Something, maybe something big, just started in Phoenix. 74 delegates from 19 states attended the first national Convention of States since the Civil War. They met to talk about Article V, and the Balanced Budget Amendment, and how to get seven more state Resolutions, and how an actual Article V Amendment Convention would function.
In this process, something came into being. The 74 delegates who met and came to know one another are now members of a cadre, a core group, who have the shared experience of an historic occasion. And this group will continue in existence beyond Phoenix. These people are now the leaders of the Article V movement. They welcome the responsibility. It is rightly theirs.
They decided to meet again, in 2018, some time after the November election. Some eastern state, such as Tennessee, will call for another Convention of States, and attendance at this one should be north of 30 states. I suspect almost all of the Phoenix veterans will be there. We probably won’t have 34 Resolutions by then, but we’ll have more than we do now. The newcomers who attend the 2018 Convention will be recruited to the job of completing the mission, and getting that 34th state. I think there will be hundreds of them.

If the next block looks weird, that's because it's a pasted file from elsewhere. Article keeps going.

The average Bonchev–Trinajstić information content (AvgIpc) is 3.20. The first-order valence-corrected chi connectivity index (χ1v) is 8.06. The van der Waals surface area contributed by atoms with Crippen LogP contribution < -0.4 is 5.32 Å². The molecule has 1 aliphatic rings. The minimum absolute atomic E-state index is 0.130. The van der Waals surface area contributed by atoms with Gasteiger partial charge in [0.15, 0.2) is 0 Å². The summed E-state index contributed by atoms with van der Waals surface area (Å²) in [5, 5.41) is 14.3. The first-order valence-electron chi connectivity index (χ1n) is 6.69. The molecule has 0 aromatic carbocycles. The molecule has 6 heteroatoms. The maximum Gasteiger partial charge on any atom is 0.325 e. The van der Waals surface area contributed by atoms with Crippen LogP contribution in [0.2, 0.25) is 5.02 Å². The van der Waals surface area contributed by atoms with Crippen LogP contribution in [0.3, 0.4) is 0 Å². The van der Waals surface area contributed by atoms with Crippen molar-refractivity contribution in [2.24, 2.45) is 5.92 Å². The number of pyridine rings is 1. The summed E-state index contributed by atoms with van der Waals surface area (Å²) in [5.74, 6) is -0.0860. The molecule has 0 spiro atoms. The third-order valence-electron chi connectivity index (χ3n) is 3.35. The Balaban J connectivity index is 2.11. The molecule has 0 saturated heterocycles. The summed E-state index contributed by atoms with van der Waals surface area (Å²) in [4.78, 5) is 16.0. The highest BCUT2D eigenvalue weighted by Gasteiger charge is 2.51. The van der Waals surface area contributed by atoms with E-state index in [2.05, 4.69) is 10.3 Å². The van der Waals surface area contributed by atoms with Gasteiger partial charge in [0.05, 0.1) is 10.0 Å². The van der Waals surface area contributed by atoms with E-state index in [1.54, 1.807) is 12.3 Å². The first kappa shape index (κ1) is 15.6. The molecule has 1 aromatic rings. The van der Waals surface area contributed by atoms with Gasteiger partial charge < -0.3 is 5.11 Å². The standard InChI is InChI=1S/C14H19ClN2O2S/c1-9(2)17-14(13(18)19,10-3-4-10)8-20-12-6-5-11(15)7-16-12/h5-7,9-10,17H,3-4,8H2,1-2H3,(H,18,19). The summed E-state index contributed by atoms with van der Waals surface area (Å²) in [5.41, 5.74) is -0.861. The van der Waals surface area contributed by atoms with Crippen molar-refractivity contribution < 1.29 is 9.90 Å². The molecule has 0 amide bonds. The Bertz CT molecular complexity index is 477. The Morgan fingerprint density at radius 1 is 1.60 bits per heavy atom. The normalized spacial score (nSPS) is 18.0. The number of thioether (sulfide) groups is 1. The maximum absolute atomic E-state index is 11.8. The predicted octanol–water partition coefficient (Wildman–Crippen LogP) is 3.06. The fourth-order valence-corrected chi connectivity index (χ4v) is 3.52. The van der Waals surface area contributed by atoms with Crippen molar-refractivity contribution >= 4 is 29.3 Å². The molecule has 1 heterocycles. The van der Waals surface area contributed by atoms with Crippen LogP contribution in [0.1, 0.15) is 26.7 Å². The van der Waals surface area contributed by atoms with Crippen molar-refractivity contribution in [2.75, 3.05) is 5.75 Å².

Equal in importance to the 2018 Convention, a Phoenix Committee of Correspondence (PCC) was established. It will have, initially, 23 states represented on it. (The 19 states which sent delegates, along with the four states that had observers.) All states are invited to join, and this membership will grow, and quickly. It will be responsible for maintaining communication among the states with respect to Article V and the BBA, and for establishing communication with the Judiciary Committees of the House and Senate. The date and location of the 2018 Convention will be decided by the PCC.
The PCC is a creation of the state legislatures, and, ultimately, a means of communication for and between all of them. This is new. This is an official vehicle for any one of the 7,383 state legislators to communicate with their colleagues in the other 49 states.
If the PCC continues in existence, and the states begin to meet, in Convention, on an annual basis, the Phoenix Convention could be the beginning of a revival of federalism in this country. And that would be a new thing in American history.
It would be like a phoenix.